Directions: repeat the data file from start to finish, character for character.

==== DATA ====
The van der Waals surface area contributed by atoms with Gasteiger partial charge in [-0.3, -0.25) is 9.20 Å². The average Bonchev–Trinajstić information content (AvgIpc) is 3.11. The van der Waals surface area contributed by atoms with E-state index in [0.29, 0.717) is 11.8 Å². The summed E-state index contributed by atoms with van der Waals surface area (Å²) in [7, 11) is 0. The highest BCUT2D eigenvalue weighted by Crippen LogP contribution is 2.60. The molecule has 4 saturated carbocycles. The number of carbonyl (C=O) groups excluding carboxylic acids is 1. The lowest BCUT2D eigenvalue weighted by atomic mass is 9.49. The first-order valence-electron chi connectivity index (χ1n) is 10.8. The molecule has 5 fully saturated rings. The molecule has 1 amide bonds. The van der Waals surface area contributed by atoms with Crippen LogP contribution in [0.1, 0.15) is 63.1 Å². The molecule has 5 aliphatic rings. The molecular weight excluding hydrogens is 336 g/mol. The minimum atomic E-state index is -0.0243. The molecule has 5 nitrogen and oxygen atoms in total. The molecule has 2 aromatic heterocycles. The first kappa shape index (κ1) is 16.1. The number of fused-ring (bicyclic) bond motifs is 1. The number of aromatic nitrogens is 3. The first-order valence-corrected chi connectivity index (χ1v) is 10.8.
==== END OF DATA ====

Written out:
The van der Waals surface area contributed by atoms with Gasteiger partial charge in [-0.3, -0.25) is 9.20 Å². The average Bonchev–Trinajstić information content (AvgIpc) is 3.11. The van der Waals surface area contributed by atoms with E-state index in [0.29, 0.717) is 11.8 Å². The summed E-state index contributed by atoms with van der Waals surface area (Å²) in [7, 11) is 0. The highest BCUT2D eigenvalue weighted by Crippen LogP contribution is 2.60. The molecule has 4 saturated carbocycles. The number of carbonyl (C=O) groups excluding carboxylic acids is 1. The lowest BCUT2D eigenvalue weighted by atomic mass is 9.49. The first-order valence-electron chi connectivity index (χ1n) is 10.8. The molecule has 5 fully saturated rings. The molecule has 1 amide bonds. The van der Waals surface area contributed by atoms with Crippen LogP contribution in [0.1, 0.15) is 63.1 Å². The molecule has 5 aliphatic rings. The molecular weight excluding hydrogens is 336 g/mol. The minimum atomic E-state index is -0.0243. The molecule has 5 nitrogen and oxygen atoms in total. The molecule has 2 aromatic heterocycles. The first kappa shape index (κ1) is 16.1. The number of fused-ring (bicyclic) bond motifs is 1. The number of aromatic nitrogens is 3. The first-order valence-corrected chi connectivity index (χ1v) is 10.8.